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 Response Page - Terry Stone  Interview on Minnesota state budget, and outstate issues.     

These comments are responses to the questions listed below,
which were generated in regard to the
Terry Stone Interview of

The Questions:

_5.7 average __ 1.  On a scale of (0) most disagreement, to (5) neutral, to (10) most agreement, what is your view on whether sparsely-populated counties in Minnesota should be merged. 

_6.4 average __ 2.  On a scale of (0) most disagreement, to (5) neutral, to (10) most agreement,  what is your view that the Legislature, in solving a $4.8 billion budget shortfall, should concentrate mainly on how funds are distributed to agencies and units of government, because that's where the vast majority of state dollars are spent, not on state government operations.  

David Broden (0) (8)

Question 1:  There is no need to merge the counties but there is a need to merge the functions of the counties.  If merging the counties becomes a theme--there will be resistance to protect the identity--if function are merged that issue will not be present and the results will be the same. Local people are identity focused and appropriately so--there is no need for "big Brother" to tell them that they really no longer exist --lets help each area retain their pride and have them join in creative ways to save dollars. 

Question 2:  Government operations must share in the update and budget tightening. How the state operates although perhaps a smaller percentage is one way for all of government to share the pain and it is a good way to sell the overall plan to the public. Also there is not often a chance to relook at how the state employees are organized and what they do--the so called civil service system need  a good hard long term look including pensions etc.

Bill Jungbauer (3) (8)

I enjoyed reading the recent remarks and input from Terry Stone. I do have to comment on a couple of things.

"State government should respond to the choices we makeónot endeavor to make those choices for us, he said. He doesn't like the idea of social planners getting into the game of guiding development."

I decided that I liked this person as soon as I read this. Too often government is trying to make decisions for us and I think this is wrong. I have witnessed attempts at social engineering within my own city government. Our officials are elected to represent us, not rule over us and pass laws designed for what they deem to be for our own good. They are elected to represent us. Period.

I agree totally with lifting the ban on nuclear power plants.  Beside the facts stated by Mr. Stone, fast neutron reaction does not require the long term storage of spent fuel rods. This is reduced to as little as several hundred years rather than thousands of years.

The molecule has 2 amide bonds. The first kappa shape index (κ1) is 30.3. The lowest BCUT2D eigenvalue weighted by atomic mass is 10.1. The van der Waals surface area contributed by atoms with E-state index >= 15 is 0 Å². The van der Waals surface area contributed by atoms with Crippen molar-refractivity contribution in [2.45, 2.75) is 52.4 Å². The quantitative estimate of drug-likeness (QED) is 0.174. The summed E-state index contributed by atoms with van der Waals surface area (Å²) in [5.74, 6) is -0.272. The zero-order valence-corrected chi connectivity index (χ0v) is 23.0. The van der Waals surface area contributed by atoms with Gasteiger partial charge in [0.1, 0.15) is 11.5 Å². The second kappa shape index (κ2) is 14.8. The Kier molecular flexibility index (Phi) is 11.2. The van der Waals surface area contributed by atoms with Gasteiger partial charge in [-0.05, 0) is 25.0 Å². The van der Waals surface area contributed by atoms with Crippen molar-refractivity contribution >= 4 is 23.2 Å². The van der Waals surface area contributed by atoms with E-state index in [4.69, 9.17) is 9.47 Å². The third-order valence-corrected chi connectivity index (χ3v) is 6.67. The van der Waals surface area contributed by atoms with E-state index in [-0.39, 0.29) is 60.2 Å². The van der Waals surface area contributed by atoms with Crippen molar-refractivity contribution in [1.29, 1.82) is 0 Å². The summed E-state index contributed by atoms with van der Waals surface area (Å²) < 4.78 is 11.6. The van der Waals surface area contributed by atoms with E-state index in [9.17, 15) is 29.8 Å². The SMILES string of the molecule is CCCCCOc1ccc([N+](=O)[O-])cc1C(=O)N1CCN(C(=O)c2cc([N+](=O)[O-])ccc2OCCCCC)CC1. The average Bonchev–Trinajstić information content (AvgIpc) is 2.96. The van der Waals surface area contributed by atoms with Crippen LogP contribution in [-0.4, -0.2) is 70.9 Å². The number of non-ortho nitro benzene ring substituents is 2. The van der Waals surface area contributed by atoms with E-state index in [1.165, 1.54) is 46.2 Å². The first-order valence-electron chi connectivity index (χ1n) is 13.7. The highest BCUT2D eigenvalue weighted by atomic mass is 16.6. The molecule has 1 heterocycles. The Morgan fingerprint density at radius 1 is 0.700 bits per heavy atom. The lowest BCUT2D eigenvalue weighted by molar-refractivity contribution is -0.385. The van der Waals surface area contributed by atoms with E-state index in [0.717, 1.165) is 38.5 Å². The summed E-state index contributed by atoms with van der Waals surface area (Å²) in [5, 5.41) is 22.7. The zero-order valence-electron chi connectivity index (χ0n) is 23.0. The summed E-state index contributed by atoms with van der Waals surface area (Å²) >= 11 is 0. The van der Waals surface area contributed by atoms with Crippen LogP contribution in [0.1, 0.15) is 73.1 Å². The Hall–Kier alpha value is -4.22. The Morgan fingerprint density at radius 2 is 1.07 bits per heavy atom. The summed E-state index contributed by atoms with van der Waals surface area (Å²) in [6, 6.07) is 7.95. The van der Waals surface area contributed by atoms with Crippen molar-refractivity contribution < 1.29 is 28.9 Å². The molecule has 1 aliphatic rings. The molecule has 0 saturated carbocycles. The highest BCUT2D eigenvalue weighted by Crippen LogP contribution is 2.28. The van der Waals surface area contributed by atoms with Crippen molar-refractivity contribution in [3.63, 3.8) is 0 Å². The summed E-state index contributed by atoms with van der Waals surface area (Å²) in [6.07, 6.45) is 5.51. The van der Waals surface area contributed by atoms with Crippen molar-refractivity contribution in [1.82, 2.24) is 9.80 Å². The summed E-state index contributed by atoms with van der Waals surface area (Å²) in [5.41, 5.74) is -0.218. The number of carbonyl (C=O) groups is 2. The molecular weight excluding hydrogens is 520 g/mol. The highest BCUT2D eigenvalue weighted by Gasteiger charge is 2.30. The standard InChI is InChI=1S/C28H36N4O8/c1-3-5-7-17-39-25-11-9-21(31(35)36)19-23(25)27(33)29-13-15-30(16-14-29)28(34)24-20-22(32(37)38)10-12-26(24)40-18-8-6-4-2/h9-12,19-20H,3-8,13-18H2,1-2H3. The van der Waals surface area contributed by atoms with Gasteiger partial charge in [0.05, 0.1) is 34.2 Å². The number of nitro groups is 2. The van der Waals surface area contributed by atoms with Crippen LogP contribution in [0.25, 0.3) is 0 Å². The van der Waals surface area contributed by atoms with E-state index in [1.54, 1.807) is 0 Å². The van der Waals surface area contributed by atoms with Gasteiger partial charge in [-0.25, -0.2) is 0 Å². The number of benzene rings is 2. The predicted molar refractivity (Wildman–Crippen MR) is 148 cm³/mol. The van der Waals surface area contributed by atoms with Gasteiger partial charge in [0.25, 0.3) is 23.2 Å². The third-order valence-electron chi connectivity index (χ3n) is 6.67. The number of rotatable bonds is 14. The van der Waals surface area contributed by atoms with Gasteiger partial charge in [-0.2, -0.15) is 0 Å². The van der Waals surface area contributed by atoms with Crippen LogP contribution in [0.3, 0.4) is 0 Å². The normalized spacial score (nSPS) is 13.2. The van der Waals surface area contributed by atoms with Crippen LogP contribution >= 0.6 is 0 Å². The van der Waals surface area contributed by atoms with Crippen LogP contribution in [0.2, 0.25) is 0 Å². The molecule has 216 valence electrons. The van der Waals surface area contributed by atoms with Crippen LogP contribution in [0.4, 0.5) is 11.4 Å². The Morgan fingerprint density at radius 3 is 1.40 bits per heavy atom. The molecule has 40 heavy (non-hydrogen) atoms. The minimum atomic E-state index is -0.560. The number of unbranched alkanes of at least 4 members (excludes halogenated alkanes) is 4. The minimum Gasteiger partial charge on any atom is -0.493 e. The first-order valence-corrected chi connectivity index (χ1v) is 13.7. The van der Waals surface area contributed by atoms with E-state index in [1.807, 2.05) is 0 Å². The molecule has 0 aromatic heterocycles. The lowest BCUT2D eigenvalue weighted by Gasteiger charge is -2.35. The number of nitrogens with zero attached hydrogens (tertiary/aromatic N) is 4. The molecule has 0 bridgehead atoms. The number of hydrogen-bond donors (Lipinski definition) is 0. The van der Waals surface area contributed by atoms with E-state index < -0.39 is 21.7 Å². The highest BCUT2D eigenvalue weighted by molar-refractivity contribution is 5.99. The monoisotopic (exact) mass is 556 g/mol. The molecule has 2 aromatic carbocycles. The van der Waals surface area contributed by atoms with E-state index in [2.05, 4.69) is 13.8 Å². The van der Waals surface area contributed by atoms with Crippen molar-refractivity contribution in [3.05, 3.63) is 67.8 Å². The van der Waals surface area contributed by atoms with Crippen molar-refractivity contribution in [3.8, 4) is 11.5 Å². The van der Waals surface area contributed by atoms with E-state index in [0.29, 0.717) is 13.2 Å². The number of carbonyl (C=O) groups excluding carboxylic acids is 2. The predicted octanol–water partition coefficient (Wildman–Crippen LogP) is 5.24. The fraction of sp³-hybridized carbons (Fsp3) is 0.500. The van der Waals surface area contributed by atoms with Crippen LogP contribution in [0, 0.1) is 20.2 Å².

Paul Hauge (8.5) (8)

Donald H. Anderson (6) (6)

Robert J. Brown (1) (9)
Question 1: If some counties want to merge let them, but services can be delivered by joint powers agreements if some counties canít efficiently deliver some services.

Question 2: While this is where most of the money goes there should also be concern for making the state agencies more efficient, too.

Mr. Stone was very interesting and thoughtful. He had better insights than some of the politicians you have met with.

William Kuisle (3) (8)

Question 1:  We have proven that big government is not better government. These counties are and should be encouraged to work together through joint powers. State functions such as courts and social services should be combined.

Rick Bishop (1) (5)

Dennis L. Johnson (0) (10)

Good interview, Stone makes a lot of sense. Mergers of counties should only be with the consent of both counties.

Bill Hamm (0)(_)

Question 1:  5. except at the request of the smaller county I would call this forced annexation of the wrong kind and vote 0. This would only further reduce voice, input, identity, and opportunity for local control. I wish to see greater not less opportunities for my neighbors to participate. We live in a time when it is all to easy to let someone else do it for us, we need to promote and increase public involvement through real local decision making, pushing back against continuing centralization efforts.

Carolyn Ring (8) (9)

Question 1:   With modern transportation we no longer need a county seat within a day trip by horse for everyone. Many counties already are sharing services, but more savings could be accomplished by combining counties as they have school districts.
Question 2:   Every board, commission, agency and unit of government should be analyzed for need and cost.  There probably would be a great cry if some of the boards and commissions were eliminated or scaled down, but the cumulative savings could be very effective in cutting government expenses.

Bill Frenzel (10) (5)

Question 2:    I seem to recall that the Legislature does fully control all the flow-thru spending.  The Legislature should concentrate on discretionary spending of all kinds. This is a splendid opportunity to get rid of unnecessary programs, functions and employees.   

Eugene Piccolo (8) (7)

Charles Lutz (10) (8)

Joe Mansky (8) (10)
Question 1:  The option of merging political subdivisions should at least be an option for legislative consideration, even though the costs to be saved long-term is likely to be pretty small.

Question 2:    Yes, the transfer payments, whether to individuals or to the political subdivisions, is where the money is. The operation of the state government is essentially an irrelevant part of the budget.

Jackie Underferth (10) (2)

Tom Abeles (10) (_)

Terry's comments and the discussion on transportation are of particular interest. First, it should be noted that throughout history, population growth has followed transportation routes. That is why exchanges on interstates became a hot political topic or the number of stops for the LRT and whether or not there is a local airport. Most of these trends have been seen in models of historic data. The issue came home in MN with the collapse of the 35W bridge and the statewide response even in the short term around the replacement as well as inspection of other bridges and the problems with the crosstown/35 construction.